Ant reports on progress since the UK’s Disability Summit

Our Programmes and Advocacy Assistant, Anthony Ford Shubrook OBE recently attended an event assessing progress since the commitments made at the UK’s disability summit last year. Here he gives his take on the discussions.

“I have recently returned from the twelfth session of the Conference of State Parties for the Convention on the Rights of People with Disabilities (CRPD). It was fascinating hearing the different experiences from individuals and organisations from around the world. I was also invited to the Department for International Development’s (DFID) side event to discuss the progress that has been made since last year’s global disability summit in London. The summit marked the start of change, with over a thousand commitments made, tackling issues ranging from ending stigma and discrimination, to making inclusive education work for all children.

It was apparent many challenges remain embedded in our society. There is still inadequate data on children with disabilities, particularly those living in rural and marginalised communities, who are often those in the most desperate need of support, and it is difficult to know we are providing the right support when there is insufficient data to assess the situation with. Whilst governments around the world are increasingly developing legislation to focus on empowering people with disabilities, this often has little tangible impact on those who need it most. One of the major reasons for this is many developing countries have insufficient resources and infrastructure to make these commitments a reality.

One area that it is clear governments should invest in is technology and assistive devices. Globally, only 10% of those who need assistive devices have access to them. These devices can be life changing for those who need them, however, many people in developing countries do not have access. Most devices are too expensive, and in some cases even when technology is available, it is unsuitable for their environment, such as electric wheelchairs on uneven terrain. One speaker highlighted this point by jokingly suggesting a wheelchair that makes animal noises to scare off other animals, rather than its usual horn, because he lived in a rural area with many animals around.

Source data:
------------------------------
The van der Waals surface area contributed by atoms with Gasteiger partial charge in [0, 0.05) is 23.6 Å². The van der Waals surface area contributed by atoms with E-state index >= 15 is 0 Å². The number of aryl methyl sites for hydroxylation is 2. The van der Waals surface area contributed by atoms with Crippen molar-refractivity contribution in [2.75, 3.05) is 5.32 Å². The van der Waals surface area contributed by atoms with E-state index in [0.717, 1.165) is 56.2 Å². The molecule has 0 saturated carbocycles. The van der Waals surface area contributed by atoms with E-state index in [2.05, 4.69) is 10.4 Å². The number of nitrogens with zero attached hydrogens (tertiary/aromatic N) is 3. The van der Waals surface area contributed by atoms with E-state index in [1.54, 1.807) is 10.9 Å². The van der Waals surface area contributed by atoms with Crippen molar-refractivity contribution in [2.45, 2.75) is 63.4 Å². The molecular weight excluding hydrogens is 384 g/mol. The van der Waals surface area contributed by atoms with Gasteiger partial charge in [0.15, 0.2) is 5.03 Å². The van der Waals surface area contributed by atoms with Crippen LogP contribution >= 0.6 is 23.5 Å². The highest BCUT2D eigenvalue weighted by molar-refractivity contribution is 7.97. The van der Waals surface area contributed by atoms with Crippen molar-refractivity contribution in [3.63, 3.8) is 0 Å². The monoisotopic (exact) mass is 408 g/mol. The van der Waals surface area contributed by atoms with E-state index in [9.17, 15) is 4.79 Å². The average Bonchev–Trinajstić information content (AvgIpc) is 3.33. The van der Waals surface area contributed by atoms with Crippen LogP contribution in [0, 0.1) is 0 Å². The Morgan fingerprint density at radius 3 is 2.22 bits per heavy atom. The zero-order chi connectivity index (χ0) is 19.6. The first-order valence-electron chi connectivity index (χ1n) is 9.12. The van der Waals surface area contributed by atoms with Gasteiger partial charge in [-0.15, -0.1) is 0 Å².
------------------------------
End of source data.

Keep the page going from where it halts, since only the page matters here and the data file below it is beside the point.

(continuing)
There appears to be intent within the international community to collaborate and move forward to enact the commitments made at the global disability summit. We need to ensure that these commitments align both with the CRPD and SDGs; this was mentioned by several speakers. We will only get there if we all work together as individuals, in civil society, and with governments. We must listen to the voices of those with disabilities, capitalise on their expertise and experience; reinforcing the idea of ‘nothing about us, without us’.

We also need to ensure laws and policies become practice; including translating national level legislation into local level policy implementation. Some important points raised during the event included the need to eradicate bureaucracies, retain momentum and incentivise progress. Furthermore, the Kenyan Minister of Sports raised the need for organisations to combine resources rather than competing and pulling in different directions.

Overall, I felt the event provided a useful platform for discussion, highlighting the progress made and momentum gained. The work AbleChildAfrica does with its partners has helped change the lives of over 17000 children, helping them gain access to education and healthcare, which gives them the opportunities open to other children. However, it is all too apparent that there is a long way to go in implementing the DFID disability strategy and ensuring that no one is left behind.”

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